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Saudi Arabia, Three Gulf Central Banks Raise Rates After Fed - Bloomberg

Saudi Arabia, Three Gulf Central Banks Raise Rates After Fed - Bloomberg:

"The central banks of four Gulf Arab oil-exporting countries followed the U.S. Federal Reserve by raising key interest rates on Wednesday, reaffirming their commitment to the dollar peg even as economic growth slows. The Saudi central bank raised the reverse repo rate by a quarter percentage point to 1 percent while leaving the official repurchase rate unchanged at 2 percent. Policy makers in the United Arab Emirates, Kuwait and Bahrain also raised their key policy rates by 25 basis points. The monarchies have pegged their currencies to the dollar for decades due to their reliance on oil exports, and typically follow the Fed’s moves. They last raised rates in December. On Wednesday, the Fed continued to project two more increases this year, signaling more vigilance as inflation approaches its target. The prospects of higher U.S. rates has bolstered the dollar in recent months."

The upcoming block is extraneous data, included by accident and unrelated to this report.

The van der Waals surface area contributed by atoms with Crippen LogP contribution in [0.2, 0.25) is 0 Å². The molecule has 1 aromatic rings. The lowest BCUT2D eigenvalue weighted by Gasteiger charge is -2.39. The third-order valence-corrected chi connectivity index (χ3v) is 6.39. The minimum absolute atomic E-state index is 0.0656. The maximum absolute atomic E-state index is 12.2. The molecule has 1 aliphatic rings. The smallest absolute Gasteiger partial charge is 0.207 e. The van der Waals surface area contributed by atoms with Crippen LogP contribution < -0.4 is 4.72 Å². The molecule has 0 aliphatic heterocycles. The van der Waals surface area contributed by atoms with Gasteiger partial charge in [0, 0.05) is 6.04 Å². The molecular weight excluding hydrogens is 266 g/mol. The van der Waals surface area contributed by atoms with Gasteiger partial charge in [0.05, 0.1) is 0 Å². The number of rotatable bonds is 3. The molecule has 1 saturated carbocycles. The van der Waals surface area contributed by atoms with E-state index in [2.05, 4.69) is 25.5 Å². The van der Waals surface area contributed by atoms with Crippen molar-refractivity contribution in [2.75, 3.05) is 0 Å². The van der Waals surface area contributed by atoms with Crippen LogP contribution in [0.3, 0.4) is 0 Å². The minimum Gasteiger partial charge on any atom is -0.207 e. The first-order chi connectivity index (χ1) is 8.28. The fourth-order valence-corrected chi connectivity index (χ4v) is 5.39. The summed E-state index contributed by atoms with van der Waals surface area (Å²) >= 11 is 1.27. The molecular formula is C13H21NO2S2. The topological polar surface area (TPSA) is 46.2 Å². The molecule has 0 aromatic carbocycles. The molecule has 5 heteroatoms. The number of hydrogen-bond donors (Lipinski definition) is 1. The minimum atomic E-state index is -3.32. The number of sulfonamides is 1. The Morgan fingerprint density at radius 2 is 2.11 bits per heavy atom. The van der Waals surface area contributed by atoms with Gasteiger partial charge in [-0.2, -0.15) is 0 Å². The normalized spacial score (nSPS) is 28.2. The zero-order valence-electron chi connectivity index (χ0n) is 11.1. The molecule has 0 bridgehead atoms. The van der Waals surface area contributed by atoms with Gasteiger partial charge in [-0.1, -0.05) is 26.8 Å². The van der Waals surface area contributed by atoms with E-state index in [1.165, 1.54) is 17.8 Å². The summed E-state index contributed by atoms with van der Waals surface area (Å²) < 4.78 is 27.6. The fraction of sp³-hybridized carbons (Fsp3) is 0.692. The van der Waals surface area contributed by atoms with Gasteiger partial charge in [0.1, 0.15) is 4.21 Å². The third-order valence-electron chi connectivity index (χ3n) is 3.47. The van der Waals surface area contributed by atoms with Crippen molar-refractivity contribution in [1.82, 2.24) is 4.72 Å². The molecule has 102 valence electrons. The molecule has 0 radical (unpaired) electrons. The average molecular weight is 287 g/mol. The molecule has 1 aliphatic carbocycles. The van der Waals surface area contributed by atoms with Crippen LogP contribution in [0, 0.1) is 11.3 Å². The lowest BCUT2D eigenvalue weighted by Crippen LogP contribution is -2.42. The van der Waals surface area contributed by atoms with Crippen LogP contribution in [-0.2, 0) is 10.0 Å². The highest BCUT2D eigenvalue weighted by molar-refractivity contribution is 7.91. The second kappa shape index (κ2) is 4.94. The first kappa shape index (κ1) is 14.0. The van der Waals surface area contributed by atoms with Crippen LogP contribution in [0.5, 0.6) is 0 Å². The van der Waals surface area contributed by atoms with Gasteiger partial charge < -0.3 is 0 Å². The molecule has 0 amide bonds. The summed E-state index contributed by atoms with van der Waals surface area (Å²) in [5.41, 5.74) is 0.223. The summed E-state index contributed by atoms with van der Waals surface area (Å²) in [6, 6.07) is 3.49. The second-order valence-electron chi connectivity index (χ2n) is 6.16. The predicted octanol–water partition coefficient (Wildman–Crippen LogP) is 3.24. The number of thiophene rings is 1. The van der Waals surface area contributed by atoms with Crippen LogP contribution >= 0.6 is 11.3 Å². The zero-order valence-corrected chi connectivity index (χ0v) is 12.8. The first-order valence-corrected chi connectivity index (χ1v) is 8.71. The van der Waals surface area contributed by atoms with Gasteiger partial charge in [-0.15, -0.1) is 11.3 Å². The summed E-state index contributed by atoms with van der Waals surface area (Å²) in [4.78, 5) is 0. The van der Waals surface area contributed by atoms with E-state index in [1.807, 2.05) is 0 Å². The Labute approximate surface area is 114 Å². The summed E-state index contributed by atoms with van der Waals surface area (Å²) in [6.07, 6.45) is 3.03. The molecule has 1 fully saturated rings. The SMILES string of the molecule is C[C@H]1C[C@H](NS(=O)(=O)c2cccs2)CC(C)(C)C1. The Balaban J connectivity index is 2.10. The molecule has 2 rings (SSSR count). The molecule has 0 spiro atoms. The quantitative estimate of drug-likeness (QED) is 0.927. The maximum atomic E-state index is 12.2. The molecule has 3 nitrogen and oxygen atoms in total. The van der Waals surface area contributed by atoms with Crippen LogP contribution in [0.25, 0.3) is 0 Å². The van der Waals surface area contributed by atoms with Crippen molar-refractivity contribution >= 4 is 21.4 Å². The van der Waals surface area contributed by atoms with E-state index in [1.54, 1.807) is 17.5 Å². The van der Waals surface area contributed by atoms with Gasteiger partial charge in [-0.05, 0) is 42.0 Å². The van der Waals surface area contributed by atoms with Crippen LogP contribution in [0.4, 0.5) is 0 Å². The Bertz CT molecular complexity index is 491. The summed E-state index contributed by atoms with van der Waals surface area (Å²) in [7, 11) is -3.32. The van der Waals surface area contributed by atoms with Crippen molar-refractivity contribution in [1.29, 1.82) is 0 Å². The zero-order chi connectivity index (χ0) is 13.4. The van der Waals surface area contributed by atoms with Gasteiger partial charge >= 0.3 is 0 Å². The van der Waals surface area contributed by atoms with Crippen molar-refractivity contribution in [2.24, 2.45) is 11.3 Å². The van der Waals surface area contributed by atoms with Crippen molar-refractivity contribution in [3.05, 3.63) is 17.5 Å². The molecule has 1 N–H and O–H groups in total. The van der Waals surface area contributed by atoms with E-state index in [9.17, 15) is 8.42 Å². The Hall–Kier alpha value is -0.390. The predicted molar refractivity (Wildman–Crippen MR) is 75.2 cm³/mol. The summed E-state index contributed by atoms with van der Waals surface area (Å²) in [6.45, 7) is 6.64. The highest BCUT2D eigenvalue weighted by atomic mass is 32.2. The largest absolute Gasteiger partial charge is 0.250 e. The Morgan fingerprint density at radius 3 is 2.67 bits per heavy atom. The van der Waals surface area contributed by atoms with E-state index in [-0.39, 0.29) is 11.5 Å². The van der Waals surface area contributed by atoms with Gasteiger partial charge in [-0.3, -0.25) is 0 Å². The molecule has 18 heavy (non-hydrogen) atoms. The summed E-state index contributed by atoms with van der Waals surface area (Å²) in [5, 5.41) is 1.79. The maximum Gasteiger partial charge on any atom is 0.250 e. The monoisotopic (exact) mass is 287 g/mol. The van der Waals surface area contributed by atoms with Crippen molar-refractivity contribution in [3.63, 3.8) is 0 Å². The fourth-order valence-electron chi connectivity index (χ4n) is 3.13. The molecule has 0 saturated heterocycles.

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MIDEAST STOCKS-Gulf rises after Fed hike but lags emerging markets | Reuters

MIDEAST STOCKS-Gulf rises after Fed hike but lags emerging markets | Reuters:

"Most stock markets in the Gulf rose in early trade on Thursday after the U.S. Federal Reserve hiked interest rates as expected but signalled no acceleration in the pace of monetary tightening.

However, the Gulf lagged other emerging markets around the world because of concern that low oil prices and government austerity measures will continue to weigh on corporate earnings. Among planned austerity steps, the six-nation Gulf Cooperation Council plans to introduce a 5 percent value-added tax in 2018.

The Saudi stock index rose 0.8 percent in its first 20 minutes of trade, while Dubai was up 1.3 percent and Qatar added 1.0 percent. MSCI's emerging market index climbed 1.7 percent.